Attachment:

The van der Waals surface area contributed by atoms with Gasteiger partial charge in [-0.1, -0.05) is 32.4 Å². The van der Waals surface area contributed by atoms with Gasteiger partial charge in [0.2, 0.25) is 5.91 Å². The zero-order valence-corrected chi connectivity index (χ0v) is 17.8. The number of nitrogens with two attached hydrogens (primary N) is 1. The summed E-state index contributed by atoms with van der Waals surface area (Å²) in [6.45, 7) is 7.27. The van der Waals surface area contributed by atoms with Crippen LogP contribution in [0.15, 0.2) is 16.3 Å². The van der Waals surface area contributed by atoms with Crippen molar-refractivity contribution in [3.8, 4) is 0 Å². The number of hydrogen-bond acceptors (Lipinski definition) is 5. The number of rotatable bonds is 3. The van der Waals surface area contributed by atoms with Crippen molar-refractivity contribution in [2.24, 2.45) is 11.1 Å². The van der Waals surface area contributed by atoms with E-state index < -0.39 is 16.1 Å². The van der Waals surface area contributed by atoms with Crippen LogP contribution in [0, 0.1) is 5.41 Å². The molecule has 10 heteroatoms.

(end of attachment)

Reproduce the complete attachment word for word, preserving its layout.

The van der Waals surface area contributed by atoms with Gasteiger partial charge in [-0.1, -0.05) is 32.4 Å². The van der Waals surface area contributed by atoms with Gasteiger partial charge in [0.2, 0.25) is 5.91 Å². The zero-order valence-corrected chi connectivity index (χ0v) is 17.8. The number of nitrogens with two attached hydrogens (primary N) is 1. The summed E-state index contributed by atoms with van der Waals surface area (Å²) in [6.45, 7) is 7.27. The van der Waals surface area contributed by atoms with Crippen LogP contribution in [0.15, 0.2) is 16.3 Å². The van der Waals surface area contributed by atoms with Crippen molar-refractivity contribution in [3.8, 4) is 0 Å². The number of hydrogen-bond acceptors (Lipinski definition) is 5. The number of rotatable bonds is 3. The van der Waals surface area contributed by atoms with Crippen molar-refractivity contribution in [2.24, 2.45) is 11.1 Å². The van der Waals surface area contributed by atoms with E-state index < -0.39 is 16.1 Å². The van der Waals surface area contributed by atoms with Crippen LogP contribution in [0, 0.1) is 5.41 Å². The molecule has 10 heteroatoms.